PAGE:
A Reprint of Annual Reports and Other Papers on the Geology of the Virginias (Google eBook)

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D. Appleton & Company, 1884 - Geology - 832 pages
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Page 769 - A series of sandy, argillaceous, and often calcareous strata, the predominant colour of which is brick-red, but containing portions which are of a greenish grey. These occur often in spots and stripes, so that the series has sometimes been called the variegated sandstone. The European formation so called lies in a geological position immediately above the coal-measures.
Page 768 - A provincial name, adopted in scientific language, for a particular kind of limestone, which, being characterised together with its associated beds, by peculiar fossils, forms a particular group of the secondary strata. Lignite. Wood converted into a kind of coal.
Page 308 - Mica. A simple mineral having a shining silvery surface, and capable Of being split into very thin elastic leaves or scales.
Page 771 - A rock usually containing much magnesian earth, for the most part unstratified, but sometimes appearing to be an altered or metamorphic stratified rock. Its name is derived from frequently presenting contrasts of colour, like the skin of some serpents. SHALE. A provincial term, adopted by geologists, to express an indurated slaty clay. Etym., German schalen, to peal, to split.
Page 659 - ... which will insinuate itself under them, will be raised in their turn, till it either finds some vent or is again condensed by the cold into water, and by that means prevented from proceeding any further.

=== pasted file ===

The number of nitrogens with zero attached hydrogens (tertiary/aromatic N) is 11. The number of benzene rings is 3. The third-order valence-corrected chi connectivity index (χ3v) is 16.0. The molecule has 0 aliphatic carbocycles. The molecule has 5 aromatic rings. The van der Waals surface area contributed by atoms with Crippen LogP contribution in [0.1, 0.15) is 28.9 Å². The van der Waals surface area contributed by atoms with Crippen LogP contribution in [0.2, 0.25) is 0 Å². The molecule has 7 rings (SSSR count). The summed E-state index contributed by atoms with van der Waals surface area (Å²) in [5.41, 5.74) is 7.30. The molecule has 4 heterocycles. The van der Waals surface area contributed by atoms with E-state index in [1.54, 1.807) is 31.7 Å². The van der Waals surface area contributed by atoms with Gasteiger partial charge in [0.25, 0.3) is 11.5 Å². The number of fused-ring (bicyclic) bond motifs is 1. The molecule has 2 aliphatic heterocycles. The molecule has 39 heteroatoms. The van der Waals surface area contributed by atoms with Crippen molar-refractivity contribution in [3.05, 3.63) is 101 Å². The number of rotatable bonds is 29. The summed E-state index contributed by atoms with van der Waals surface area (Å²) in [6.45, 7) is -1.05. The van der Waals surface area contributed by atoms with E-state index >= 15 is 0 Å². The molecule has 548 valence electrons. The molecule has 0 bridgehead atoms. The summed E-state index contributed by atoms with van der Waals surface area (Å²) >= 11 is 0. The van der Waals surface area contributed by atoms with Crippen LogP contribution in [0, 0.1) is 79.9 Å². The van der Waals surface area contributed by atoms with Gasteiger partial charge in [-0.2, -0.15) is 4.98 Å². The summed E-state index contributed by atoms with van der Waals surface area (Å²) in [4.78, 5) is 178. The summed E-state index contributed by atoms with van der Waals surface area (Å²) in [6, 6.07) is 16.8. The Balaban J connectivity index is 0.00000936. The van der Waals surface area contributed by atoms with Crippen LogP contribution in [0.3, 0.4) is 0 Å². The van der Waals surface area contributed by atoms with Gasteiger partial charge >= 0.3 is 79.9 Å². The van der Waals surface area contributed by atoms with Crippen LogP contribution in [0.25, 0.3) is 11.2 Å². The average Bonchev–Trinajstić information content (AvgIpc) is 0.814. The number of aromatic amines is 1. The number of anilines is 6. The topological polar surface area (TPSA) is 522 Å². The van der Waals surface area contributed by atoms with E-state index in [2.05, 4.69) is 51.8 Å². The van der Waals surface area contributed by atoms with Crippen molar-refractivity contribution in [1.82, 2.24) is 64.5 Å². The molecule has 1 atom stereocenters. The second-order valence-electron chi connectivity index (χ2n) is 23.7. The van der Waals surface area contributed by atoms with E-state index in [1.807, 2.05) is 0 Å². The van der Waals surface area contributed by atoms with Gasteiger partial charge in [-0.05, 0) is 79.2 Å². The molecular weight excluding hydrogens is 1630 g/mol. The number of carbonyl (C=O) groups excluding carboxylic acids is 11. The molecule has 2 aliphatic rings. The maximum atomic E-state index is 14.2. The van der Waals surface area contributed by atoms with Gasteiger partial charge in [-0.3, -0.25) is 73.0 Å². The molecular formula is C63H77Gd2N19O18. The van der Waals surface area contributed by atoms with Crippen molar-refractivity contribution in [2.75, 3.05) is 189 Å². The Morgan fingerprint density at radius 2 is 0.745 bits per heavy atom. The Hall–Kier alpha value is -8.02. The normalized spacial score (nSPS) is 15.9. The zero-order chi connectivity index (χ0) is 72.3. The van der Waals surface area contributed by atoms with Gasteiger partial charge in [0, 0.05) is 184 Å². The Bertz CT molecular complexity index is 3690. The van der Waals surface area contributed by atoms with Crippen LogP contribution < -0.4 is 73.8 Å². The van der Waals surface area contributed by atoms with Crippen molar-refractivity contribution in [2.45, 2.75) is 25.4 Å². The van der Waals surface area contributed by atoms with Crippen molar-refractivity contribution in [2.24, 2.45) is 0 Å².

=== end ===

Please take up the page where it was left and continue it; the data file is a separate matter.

Page 764 - CARBONATE of LIME. Lime combines with great avidity with carbonic acid, a gaseous acid only obtained fluid when united with water, and all combinations of it with other substances are called Carbonates. All limestones are carbonates of lime, and quick lime is obtained by driving off the carbonic acid by heat.
Page 191 - This rock, or group of rocks, which is frequently exhibited in extensive exposures along the western side and base of the Blue Ridge, more especially in the middle counties of the valley, is usually a compact, rather fine-grained, white or yellowish gray sandstone. Where resting on the declivity of the ridge, it presents a gentle inclination to the north-west while the subjacent and more ancient strata of the ridge, in almost every instance, dip steeply to the south-east.
Page 117 - Above and separated by other beds, are two thinner layers of this material, but of an inferior value. Associated with these seams of coal, and lying above the two lower ones, is a bed of limestone of upwards of twenty feet in thickness. At Clarksburg and northward down the valley of the Monongahela, there exists one of the richest coal deposites in the state.

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